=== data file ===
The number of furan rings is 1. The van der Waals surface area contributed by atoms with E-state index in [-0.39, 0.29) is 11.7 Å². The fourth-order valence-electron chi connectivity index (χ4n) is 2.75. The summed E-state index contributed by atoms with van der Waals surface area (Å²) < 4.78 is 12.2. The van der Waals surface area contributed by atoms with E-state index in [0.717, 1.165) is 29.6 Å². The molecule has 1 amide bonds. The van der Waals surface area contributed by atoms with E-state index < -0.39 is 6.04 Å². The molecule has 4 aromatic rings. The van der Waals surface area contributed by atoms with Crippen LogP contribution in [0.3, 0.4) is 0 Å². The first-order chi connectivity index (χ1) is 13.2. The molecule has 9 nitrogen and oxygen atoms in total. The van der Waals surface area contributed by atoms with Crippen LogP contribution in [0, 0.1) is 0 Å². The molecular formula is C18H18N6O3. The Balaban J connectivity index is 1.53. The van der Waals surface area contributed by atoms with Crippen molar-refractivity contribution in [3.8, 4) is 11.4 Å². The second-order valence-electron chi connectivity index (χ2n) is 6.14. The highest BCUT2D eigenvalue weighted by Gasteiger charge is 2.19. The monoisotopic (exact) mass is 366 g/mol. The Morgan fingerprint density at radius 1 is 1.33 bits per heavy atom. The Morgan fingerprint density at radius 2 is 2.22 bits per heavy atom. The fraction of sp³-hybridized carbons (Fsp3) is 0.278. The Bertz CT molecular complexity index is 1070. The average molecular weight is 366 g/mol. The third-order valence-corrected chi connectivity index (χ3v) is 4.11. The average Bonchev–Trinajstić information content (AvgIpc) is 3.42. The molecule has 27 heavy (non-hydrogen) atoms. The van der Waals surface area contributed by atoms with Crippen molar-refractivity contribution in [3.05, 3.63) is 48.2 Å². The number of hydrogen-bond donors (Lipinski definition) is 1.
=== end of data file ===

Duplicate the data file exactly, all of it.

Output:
The number of furan rings is 1. The van der Waals surface area contributed by atoms with E-state index in [-0.39, 0.29) is 11.7 Å². The fourth-order valence-electron chi connectivity index (χ4n) is 2.75. The summed E-state index contributed by atoms with van der Waals surface area (Å²) < 4.78 is 12.2. The van der Waals surface area contributed by atoms with E-state index in [0.717, 1.165) is 29.6 Å². The molecule has 1 amide bonds. The van der Waals surface area contributed by atoms with E-state index < -0.39 is 6.04 Å². The molecule has 4 aromatic rings. The van der Waals surface area contributed by atoms with Crippen LogP contribution in [0.3, 0.4) is 0 Å². The first-order chi connectivity index (χ1) is 13.2. The molecule has 9 nitrogen and oxygen atoms in total. The van der Waals surface area contributed by atoms with Crippen LogP contribution in [0, 0.1) is 0 Å². The molecular formula is C18H18N6O3. The Balaban J connectivity index is 1.53. The van der Waals surface area contributed by atoms with Crippen molar-refractivity contribution in [3.8, 4) is 11.4 Å². The second-order valence-electron chi connectivity index (χ2n) is 6.14. The highest BCUT2D eigenvalue weighted by Gasteiger charge is 2.19. The monoisotopic (exact) mass is 366 g/mol. The Morgan fingerprint density at radius 1 is 1.33 bits per heavy atom. The Morgan fingerprint density at radius 2 is 2.22 bits per heavy atom. The fraction of sp³-hybridized carbons (Fsp3) is 0.278. The Bertz CT molecular complexity index is 1070. The average molecular weight is 366 g/mol. The third-order valence-corrected chi connectivity index (χ3v) is 4.11. The average Bonchev–Trinajstić information content (AvgIpc) is 3.42. The molecule has 27 heavy (non-hydrogen) atoms. The van der Waals surface area contributed by atoms with Crippen molar-refractivity contribution in [3.05, 3.63) is 48.2 Å². The number of hydrogen-bond donors (Lipinski definition) is 1.